Saltwater flyfishing, what a whole lot of fun that can be! Big fish, warm weather, sun and salt, what more do you want!
One of my favorite things about saltwater flyfishing is the simplicity in gear that is required. You can fish all day in most cases with the same fly pattern and catch many different species, depending on where you are. However Saltwater flyfishing can be very taxing on gear. It is not uncommon for people on a remote saltwater fishing trip to take one or a few spare rods.
Many saltwater species are known to be very explosive in their fights. Pair this up with a rough environment and big heavy dumbbell eyed flies, and you have yourself a great equation for many broken rods.
A good method to avoid being rod less on your trip away, when your rod gets shattered unfortunately, is to have a backup rod or three in your quiver.
Not everyone will want to buy to two rods in the same weight, however it is a very good idea to do so, especially if you plan on doing a lot of saltwater fishing. There are some great cheaper rod options on the market at the moment that will work great as a back rod, even some that come with spare tips!
Airflo used to make a few cheaper end rods that are fantastic for a beat around the bush saltwater rod option. One of these particular rods is called an Airflo Beast, and it is a great fly rod as a backup or even a first-choice rod. Available weights include; 8, 9 and 10wt. Attached here is a link with a video showing how smooth and effortlessly they cast.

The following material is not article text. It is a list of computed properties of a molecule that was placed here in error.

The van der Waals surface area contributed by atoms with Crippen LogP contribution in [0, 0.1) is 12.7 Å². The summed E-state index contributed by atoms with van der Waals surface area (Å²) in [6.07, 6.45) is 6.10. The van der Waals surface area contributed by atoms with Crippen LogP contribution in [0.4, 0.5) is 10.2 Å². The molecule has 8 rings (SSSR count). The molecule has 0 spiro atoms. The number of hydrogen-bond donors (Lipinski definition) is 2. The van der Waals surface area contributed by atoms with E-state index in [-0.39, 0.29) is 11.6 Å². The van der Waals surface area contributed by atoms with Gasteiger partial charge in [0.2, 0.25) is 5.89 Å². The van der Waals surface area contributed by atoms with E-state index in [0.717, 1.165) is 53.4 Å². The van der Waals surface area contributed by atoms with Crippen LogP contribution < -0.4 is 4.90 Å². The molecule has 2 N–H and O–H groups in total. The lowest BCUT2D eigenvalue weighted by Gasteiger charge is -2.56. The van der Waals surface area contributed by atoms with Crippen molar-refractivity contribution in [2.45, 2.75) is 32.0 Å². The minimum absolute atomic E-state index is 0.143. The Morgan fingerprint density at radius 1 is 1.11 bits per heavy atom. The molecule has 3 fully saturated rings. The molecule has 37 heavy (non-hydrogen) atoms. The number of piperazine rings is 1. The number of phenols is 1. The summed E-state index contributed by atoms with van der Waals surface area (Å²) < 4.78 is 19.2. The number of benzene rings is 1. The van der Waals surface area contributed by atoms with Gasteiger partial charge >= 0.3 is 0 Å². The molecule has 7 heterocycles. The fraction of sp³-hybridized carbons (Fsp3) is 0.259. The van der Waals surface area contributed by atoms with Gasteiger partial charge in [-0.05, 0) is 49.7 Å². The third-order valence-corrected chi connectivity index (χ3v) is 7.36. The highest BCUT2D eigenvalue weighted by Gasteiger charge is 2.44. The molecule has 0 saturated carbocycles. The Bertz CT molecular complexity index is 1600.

Why you need an 8wt; If you plan on fishing for jacks, bream and smaller inshore saltwater species among the mangroves, rock bars and on the sand flats, with smaller flies, then an 8wt is a great choice.
Why you need a 9wt; If you plan on fishing inshore and some off shore, chasing some bigger fish species like permit, mackerel, bigger barra etc. then a 9wt would be a good choice. It is perfect for those inshore spots where you just don’t know if you’re going to hook a 1 kg or a 30kg fish.
Why you need a 10wt; If you plan on spending more time off shore or along the coast hunting larger fish species then you will want at least a 10wt, especially if you plan fishing for larger mackerel, and trevally species etc.
The Freshwater Fisher.
If you are an inland fisherman fishing the impoundments and rivers for barramundi or cod, then these rods are also a great option. The 8wt varieties are ideal for the smaller river fishing scenes where you commonly run into smaller specimens and there usually isn’t as much wind.
However, if you spend more time fishing impoundments, then I would recommend going for a 9 or 10wt. The heavier rod will allow you to cast bigger flies with ease, especially on windy days, as well as have more grunt to stop the bigger fish. The 9 and 10wts are also good options in the rivers, as they make casting big flies easier, and because you never know when that meter fish will turn up!
check out the range here.